# Section L2.3: A Simple Dynamic Modelling System

This section describes a tool for creating models of dynamic systems. It is very similar to the aalgebraic equation modelling system discussed above.

The system allows the creation of differential-algebraic equation (DAE) models, although the solution facilities for algebraic equations are somewhat limited.

Its be described using a simple example.

## Example

A system is described by the following set of DAEs.

dx1/dt = (-Ay-x1) / T1
dx/dt = (x1-y) / T2
y = x²

The initial conditions are: x = 0 , x1=1 at t=0

As with the algebraic system it is convenient to consider the model as consisting of sections:

• variables
• parameters
• equations, of which there are here two kinds:
• algebraic equations
• differential equations
• initial conditions for differential equations
• a housekeeping or schedule section

Each of these sections will be described briefly.

### Variable Section

In this example these are:
``` x1, x,  y
```
The variables are the unknowns in the model. As discussed elsewhere, there are two sorts of variables in DAEs, those which may appear as derivatives in the differential equations, and the `algebraic' variables which do not. This distinction is not made in this section, which serves mainly to define the names to be used for variables.

### Parameter Section

These are:
``` A=1 ;  T1=1
T2 = 2
```
`Parameters' as distinct from `unknowns' in a mathematical problem are quantities which the user knows, but which might be changed at some point to see their effect. It is convenient to give them symbols rather than simply numbers.

A parameter may often be a physical property, e.g. a heat capacity, which can appear several times in a set of equations. If the parameter is defined in one place, then making one change will result in the new parameter value being used throughout the model.

This section of the model enables parameters to be defined and given values if required. If no values are given the parameter defaults to zero. New values can be given when the spreadsheet has been generated.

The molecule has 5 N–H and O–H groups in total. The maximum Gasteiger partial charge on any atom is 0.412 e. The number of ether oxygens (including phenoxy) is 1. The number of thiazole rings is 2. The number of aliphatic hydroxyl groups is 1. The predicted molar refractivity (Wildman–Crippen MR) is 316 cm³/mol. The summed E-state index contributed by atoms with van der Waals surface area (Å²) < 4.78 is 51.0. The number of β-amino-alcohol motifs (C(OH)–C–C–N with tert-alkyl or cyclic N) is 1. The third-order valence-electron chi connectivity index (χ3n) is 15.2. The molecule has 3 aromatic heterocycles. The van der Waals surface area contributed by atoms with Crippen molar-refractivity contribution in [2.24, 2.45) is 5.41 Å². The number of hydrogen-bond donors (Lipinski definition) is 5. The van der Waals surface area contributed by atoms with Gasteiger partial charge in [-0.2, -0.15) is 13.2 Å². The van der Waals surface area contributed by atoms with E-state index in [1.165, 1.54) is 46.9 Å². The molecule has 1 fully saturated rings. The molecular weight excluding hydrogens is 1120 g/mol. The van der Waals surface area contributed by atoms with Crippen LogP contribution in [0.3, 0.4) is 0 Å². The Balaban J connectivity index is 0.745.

### Equation Sections

This is an algebraic equation:
``` y =  x*x
```
These are differential equations:
``` x1.dt = (-A*y-x1)/T1
x.dt = (x1-x)/T2
```
This is the main part of the model and contains the differential and algebraic equations which describe the model. Note the following:
• Differential quations may be written in any order.
• There must be as many equations as variables.
• Each variable must appear once, and only once, on the left hand side on an `=' sign.
• The LHS variable will appear as a derivative for a differential equation, and as a simple variable for an AE.
• The dot `.dt' following a variable name indicates its derivative w.r.t. time. These may only appear on the left hand side on an `=' sign.
• The LHS must be a single variable or its derivative, it may not be an expression.
• Differential quations may be written in any order.
• Algebraic equations, as in the algebraic equation solver, must appear in an order such that no algebraic variable appears on the RHS of an `=' sign before it has previously appeared on the LHS.
All normal algebraic operators and functions may be used in equations.

### Initial Conditions Section

```x=0 ; x1=0
```
This section provides another place where initial values may be given for variables. If no initial values is set for a variable which requires it, then it defaults to zero.

### Schedule Section

This section describes how the model is to be run. At present this must specify:
• the timestep for the simulation, here 0.5 time units
• length of the simulation time, here 25 units.

### General

When you click the Solve button the solution, a list of the variable values at each timestep, will appear in a new window. There will also be a separate window with these plotted. You can copy and paste the results from the text window. It is not possible to save the graph window unless you have screen `snapshot' saver.

Clicking Show Model Data will provide a listing of the complete model. This can be copied and pasted into a text file, e.g. in Windows a Notepad .txt file, save and used to recreate your model.

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